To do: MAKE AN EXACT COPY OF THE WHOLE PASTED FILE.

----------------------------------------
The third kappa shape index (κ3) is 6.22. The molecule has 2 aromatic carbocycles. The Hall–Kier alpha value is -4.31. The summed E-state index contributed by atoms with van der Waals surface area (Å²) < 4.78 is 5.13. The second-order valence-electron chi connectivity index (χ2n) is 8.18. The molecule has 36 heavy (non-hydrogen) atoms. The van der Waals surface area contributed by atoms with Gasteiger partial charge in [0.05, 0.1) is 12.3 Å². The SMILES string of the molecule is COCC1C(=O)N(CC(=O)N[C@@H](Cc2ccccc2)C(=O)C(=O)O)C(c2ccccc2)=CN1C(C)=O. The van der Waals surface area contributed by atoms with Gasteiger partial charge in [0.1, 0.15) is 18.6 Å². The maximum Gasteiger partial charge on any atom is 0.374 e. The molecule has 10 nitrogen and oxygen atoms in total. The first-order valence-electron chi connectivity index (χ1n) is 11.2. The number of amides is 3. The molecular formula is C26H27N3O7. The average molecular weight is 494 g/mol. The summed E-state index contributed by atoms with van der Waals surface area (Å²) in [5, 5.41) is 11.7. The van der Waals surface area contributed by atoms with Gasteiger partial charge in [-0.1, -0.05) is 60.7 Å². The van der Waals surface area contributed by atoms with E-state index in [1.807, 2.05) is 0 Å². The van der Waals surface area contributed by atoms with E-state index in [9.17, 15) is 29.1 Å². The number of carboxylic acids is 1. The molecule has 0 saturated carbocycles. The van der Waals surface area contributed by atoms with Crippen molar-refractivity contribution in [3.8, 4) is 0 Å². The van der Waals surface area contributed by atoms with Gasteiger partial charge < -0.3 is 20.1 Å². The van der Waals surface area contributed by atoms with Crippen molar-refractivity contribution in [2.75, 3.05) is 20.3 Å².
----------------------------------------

The third kappa shape index (κ3) is 6.22. The molecule has 2 aromatic carbocycles. The Hall–Kier alpha value is -4.31. The summed E-state index contributed by atoms with van der Waals surface area (Å²) < 4.78 is 5.13. The second-order valence-electron chi connectivity index (χ2n) is 8.18. The molecule has 36 heavy (non-hydrogen) atoms. The van der Waals surface area contributed by atoms with Gasteiger partial charge in [0.05, 0.1) is 12.3 Å². The SMILES string of the molecule is COCC1C(=O)N(CC(=O)N[C@@H](Cc2ccccc2)C(=O)C(=O)O)C(c2ccccc2)=CN1C(C)=O. The van der Waals surface area contributed by atoms with Gasteiger partial charge in [0.1, 0.15) is 18.6 Å². The maximum Gasteiger partial charge on any atom is 0.374 e. The molecule has 10 nitrogen and oxygen atoms in total. The first-order valence-electron chi connectivity index (χ1n) is 11.2. The number of amides is 3. The molecular formula is C26H27N3O7. The average molecular weight is 494 g/mol. The summed E-state index contributed by atoms with van der Waals surface area (Å²) in [5, 5.41) is 11.7. The van der Waals surface area contributed by atoms with Gasteiger partial charge in [-0.1, -0.05) is 60.7 Å². The van der Waals surface area contributed by atoms with E-state index in [1.807, 2.05) is 0 Å². The van der Waals surface area contributed by atoms with E-state index in [9.17, 15) is 29.1 Å². The number of carboxylic acids is 1. The molecule has 0 saturated carbocycles. The van der Waals surface area contributed by atoms with Crippen molar-refractivity contribution in [3.8, 4) is 0 Å². The van der Waals surface area contributed by atoms with Gasteiger partial charge < -0.3 is 20.1 Å². The van der Waals surface area contributed by atoms with Crippen molar-refractivity contribution in [2.75, 3.05) is 20.3 Å².